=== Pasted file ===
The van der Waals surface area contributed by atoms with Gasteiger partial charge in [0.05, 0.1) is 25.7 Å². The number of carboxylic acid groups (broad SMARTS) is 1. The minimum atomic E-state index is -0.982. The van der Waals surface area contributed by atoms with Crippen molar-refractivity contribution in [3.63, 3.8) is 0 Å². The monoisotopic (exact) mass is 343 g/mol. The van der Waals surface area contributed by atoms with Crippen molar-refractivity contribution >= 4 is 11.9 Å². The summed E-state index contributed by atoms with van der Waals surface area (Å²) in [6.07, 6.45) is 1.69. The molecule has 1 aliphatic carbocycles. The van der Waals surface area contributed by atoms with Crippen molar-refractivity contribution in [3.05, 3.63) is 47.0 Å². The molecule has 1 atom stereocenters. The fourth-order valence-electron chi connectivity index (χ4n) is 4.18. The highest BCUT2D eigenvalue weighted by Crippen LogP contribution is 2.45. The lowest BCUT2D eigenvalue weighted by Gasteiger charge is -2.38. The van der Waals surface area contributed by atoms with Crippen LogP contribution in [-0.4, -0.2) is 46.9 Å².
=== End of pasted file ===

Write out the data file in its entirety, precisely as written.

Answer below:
The van der Waals surface area contributed by atoms with Gasteiger partial charge in [0.05, 0.1) is 25.7 Å². The number of carboxylic acid groups (broad SMARTS) is 1. The minimum atomic E-state index is -0.982. The van der Waals surface area contributed by atoms with Crippen molar-refractivity contribution in [3.63, 3.8) is 0 Å². The monoisotopic (exact) mass is 343 g/mol. The van der Waals surface area contributed by atoms with Crippen molar-refractivity contribution >= 4 is 11.9 Å². The summed E-state index contributed by atoms with van der Waals surface area (Å²) in [6.07, 6.45) is 1.69. The molecule has 1 aliphatic carbocycles. The van der Waals surface area contributed by atoms with Crippen molar-refractivity contribution in [3.05, 3.63) is 47.0 Å². The molecule has 1 atom stereocenters. The fourth-order valence-electron chi connectivity index (χ4n) is 4.18. The highest BCUT2D eigenvalue weighted by Crippen LogP contribution is 2.45. The lowest BCUT2D eigenvalue weighted by Gasteiger charge is -2.38. The van der Waals surface area contributed by atoms with Crippen LogP contribution in [-0.4, -0.2) is 46.9 Å².